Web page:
After a couple of days, I was feeling better and back on the road. I spent most of my time researching and filming a walking tour (get excited), but I did take a break to hit another new stop: The Botanical Garden.

Guilin’s Botanical Garden is located at the South end of town and costs ¥32, but apparently that only applies to me. I watched everyone else just walk through the gate. They didn’t flash a pass to the guard or anything, they simply walked in like it was no big thing. I, of course, got stopped and was forced to pay. This is one of the few times being a foreigner in China didn’t pay off.

As a garden, I would say the place was pretty “meh”. It did make for a decent park, though. It was quite large and had quiet little hide-outs all over the place for people to be loud in… yes, that is what I meant to say. Everywhere I went, there was a little courtyard or hidden picnic bench with someone either practicing the trumpet, singing into a microphone (with the speaker turned on full blast, of course), dancing to loud music, or jamming with their friends. I do have to admit, it was the perfect place to find a quiet spot and fill it with noise.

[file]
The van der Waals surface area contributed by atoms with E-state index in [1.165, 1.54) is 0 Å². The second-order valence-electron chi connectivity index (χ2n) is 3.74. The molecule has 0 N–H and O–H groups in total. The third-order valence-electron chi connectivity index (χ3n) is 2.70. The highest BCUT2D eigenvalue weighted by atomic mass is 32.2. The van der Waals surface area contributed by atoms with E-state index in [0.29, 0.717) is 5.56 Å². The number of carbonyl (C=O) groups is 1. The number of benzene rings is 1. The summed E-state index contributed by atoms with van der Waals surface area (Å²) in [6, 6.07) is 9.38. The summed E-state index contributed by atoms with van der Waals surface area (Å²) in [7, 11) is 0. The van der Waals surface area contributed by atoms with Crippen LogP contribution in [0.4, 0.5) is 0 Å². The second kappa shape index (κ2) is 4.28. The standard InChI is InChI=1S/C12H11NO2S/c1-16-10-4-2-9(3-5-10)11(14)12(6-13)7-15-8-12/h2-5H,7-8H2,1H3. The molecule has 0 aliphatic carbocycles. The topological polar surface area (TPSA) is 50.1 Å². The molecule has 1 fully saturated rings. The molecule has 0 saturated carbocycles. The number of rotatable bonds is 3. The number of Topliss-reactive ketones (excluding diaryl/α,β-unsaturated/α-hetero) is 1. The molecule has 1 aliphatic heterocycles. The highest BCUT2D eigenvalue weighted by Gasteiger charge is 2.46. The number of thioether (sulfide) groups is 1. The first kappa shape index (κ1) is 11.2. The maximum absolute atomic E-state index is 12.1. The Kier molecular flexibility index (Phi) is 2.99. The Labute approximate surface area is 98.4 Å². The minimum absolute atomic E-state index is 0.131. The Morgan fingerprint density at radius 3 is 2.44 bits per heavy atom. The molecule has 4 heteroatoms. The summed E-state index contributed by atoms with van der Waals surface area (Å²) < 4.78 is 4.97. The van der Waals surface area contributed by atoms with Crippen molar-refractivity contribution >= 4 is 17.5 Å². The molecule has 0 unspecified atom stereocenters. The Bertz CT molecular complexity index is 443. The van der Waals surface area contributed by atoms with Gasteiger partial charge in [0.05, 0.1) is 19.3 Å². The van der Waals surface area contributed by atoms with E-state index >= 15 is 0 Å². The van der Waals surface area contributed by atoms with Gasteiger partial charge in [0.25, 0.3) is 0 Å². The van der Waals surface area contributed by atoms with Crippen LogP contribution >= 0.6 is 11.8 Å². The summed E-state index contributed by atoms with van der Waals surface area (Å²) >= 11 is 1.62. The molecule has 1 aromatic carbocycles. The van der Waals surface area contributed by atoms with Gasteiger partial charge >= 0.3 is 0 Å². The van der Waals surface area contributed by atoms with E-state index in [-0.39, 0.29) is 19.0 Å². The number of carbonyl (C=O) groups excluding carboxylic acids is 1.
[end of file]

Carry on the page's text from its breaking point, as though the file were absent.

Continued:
20180117_112841
The “European Garden” was much quieter and filled mostly with exercisers.

I would guess the place is quite nice and full of flowers in the summer time, but in the middle of January, it mostly just looked like bushes to me. I did enjoy the long walk through the park, and managed to get in some people watching and bird spotting.

20180117_115343
A lone Koi fish heading upstream to visit a child throwing crackers.